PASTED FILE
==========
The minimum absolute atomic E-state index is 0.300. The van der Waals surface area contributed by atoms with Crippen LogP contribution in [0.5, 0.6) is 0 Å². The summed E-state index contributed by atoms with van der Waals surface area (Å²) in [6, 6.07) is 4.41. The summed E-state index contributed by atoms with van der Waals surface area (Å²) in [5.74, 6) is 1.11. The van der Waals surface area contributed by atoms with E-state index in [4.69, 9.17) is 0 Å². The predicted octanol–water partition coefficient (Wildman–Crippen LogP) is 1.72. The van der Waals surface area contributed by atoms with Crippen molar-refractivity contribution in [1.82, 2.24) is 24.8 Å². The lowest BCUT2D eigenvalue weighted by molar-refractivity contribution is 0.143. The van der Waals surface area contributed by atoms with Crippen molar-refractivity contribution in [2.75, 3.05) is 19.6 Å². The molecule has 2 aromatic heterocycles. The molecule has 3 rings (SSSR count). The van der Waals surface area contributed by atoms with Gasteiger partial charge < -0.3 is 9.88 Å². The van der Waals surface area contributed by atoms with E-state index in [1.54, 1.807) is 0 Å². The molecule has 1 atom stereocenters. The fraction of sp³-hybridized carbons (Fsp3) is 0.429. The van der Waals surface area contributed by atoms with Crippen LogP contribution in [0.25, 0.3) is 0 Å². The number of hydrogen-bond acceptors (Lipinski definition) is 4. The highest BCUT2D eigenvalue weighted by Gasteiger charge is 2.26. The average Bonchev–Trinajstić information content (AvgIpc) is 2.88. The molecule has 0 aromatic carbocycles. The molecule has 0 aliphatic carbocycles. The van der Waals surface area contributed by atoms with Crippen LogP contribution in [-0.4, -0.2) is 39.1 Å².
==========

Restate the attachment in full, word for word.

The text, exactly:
The minimum absolute atomic E-state index is 0.300. The van der Waals surface area contributed by atoms with Crippen LogP contribution in [0.5, 0.6) is 0 Å². The summed E-state index contributed by atoms with van der Waals surface area (Å²) in [6, 6.07) is 4.41. The summed E-state index contributed by atoms with van der Waals surface area (Å²) in [5.74, 6) is 1.11. The van der Waals surface area contributed by atoms with E-state index in [4.69, 9.17) is 0 Å². The predicted octanol–water partition coefficient (Wildman–Crippen LogP) is 1.72. The van der Waals surface area contributed by atoms with Crippen molar-refractivity contribution in [1.82, 2.24) is 24.8 Å². The lowest BCUT2D eigenvalue weighted by molar-refractivity contribution is 0.143. The van der Waals surface area contributed by atoms with Crippen molar-refractivity contribution in [2.75, 3.05) is 19.6 Å². The molecule has 2 aromatic heterocycles. The molecule has 3 rings (SSSR count). The van der Waals surface area contributed by atoms with Gasteiger partial charge < -0.3 is 9.88 Å². The van der Waals surface area contributed by atoms with E-state index in [1.54, 1.807) is 0 Å². The molecule has 1 atom stereocenters. The fraction of sp³-hybridized carbons (Fsp3) is 0.429. The van der Waals surface area contributed by atoms with Crippen LogP contribution in [0.25, 0.3) is 0 Å². The number of hydrogen-bond acceptors (Lipinski definition) is 4. The highest BCUT2D eigenvalue weighted by Gasteiger charge is 2.26. The average Bonchev–Trinajstić information content (AvgIpc) is 2.88. The molecule has 0 aromatic carbocycles. The molecule has 0 aliphatic carbocycles. The van der Waals surface area contributed by atoms with Crippen LogP contribution in [-0.4, -0.2) is 39.1 Å².